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I'm currently working with upgrading and restructuring an OpenGL render engine. The engine is used for visualising large scenes of architectural data (buildings with interior), and the amount of objects can become rather large. As is the case with any building, there is a lot of occluded objects within walls, and you naturally only see the objects that are in the same room as you, or the exterior if you are on the outside. This leaves a large number of objects that should be occluded through occlusion culling and frustum culling.

At the same time there is a lot of repetative geometry that can be batched in renderbatches, and also a lot of objects that can be rendered with instanced rendering.

The way I see it, it can be difficult to combine renderbatching and culling in an optimal fashion. If you batch too many objects in the same VBO it's difficult to cull the objects on the CPU in order to skip rendering that batch. At the same time if you skip the culling on the cpu, a lot of objects will be processed by the GPU while they are not visible. If you skip batching copletely in order to more easily cull on the CPU, there will be an unwanted high amount of render calls.

I have done some research into existing techniques and theories as to how these problems are solved in modern graphics, but I have not been able to find any concrete solution. An idea a colleague and me came up with was restricting batches to objects relatively close to eachother e.g all chairs in a room or within a radius of n meeters. This could be simplified and optimized through use of oct-trees.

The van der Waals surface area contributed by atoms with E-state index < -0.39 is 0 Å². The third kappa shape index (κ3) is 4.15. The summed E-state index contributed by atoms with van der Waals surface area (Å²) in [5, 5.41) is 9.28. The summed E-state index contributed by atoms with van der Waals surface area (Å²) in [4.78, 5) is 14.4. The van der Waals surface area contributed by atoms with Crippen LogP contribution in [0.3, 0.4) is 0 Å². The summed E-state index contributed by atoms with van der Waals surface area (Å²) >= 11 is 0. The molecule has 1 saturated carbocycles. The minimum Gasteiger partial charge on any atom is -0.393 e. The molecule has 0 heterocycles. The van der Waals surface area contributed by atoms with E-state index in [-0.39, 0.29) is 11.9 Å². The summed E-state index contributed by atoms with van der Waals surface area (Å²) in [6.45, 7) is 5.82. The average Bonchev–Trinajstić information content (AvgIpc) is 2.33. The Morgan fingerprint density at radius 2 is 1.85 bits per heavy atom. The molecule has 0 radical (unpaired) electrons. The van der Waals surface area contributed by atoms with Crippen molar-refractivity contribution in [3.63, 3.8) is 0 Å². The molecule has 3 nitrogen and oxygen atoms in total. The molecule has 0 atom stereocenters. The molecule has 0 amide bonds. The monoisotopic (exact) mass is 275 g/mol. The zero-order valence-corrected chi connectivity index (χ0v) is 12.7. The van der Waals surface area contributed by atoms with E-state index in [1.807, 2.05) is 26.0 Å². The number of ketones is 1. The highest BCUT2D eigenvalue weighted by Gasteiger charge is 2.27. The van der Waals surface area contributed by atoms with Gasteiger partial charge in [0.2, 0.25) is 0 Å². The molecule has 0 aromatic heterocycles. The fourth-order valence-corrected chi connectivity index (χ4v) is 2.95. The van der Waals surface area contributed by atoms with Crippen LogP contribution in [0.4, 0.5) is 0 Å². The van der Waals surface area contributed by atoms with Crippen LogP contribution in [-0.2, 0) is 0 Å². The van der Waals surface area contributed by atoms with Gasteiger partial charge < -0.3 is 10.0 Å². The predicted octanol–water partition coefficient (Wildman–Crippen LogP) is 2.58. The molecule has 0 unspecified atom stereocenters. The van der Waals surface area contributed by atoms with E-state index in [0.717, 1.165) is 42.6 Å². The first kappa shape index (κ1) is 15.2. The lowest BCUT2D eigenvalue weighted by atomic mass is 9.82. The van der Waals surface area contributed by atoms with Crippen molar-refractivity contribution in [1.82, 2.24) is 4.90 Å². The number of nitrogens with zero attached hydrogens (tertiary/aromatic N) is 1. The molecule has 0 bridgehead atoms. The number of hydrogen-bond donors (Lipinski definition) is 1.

Does anyone have any pointers to techniques used for scene managment, culling, batching etc in state of the art modern graphics engines?

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What I do to combine batching with culling is keep static vertex buffers and dynamic index buffers, and batch unculled objects into the index buffers. –  Jimmy Shelter Jun 21 '13 at 12:11
    
That's a good idea. I wont have much time to fiddle around with the work this weekend, but I'll be checking inn and looking for more tips if anyone steps up :) Thanks for the reply though, mh01! –  Kristian Skarseth Jun 21 '13 at 20:50
    
I'm going to quote a reply i got on gamedev.net forums in case anyone else stumble upon this thread and have a similiar question: "Hi, I recently presented an article at the GRAPP 2013 conference that deals with exactly this stuff - high level of occlusion AND high level of component replication: link /Mikael" Link to the forum thread –  Kristian Skarseth Jun 24 '13 at 9:58
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1 Answer

The way I see it, it can be difficult to combine renderbatching and culling in an optimal fashion. If you batch too many objects in the same VBO it's difficult to cull the objects on the CPU in order to skip rendering that batch. At the same time if you skip the culling on the cpu, a lot of objects will be processed by the GPU while they are not visible. If you skip batching copletely in order to more easily cull on the CPU, there will be an unwanted high amount of render calls.

You would usually cull objects first. Only then do you walk your potentially visible set and build batches for rendering.

If culling your objects proves to be slow you could try grouping them into bounding volume hierarchies and cull those first.

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I think we have a good design for our solution put together now. We'll indeed be performing culling and then building batches from the potentially visible objects. –  Kristian Skarseth Jun 24 '13 at 17:47
    
The objects will also be grouped in BVH. After research we have settled with kd-tree. –  Kristian Skarseth Jun 24 '13 at 19:41
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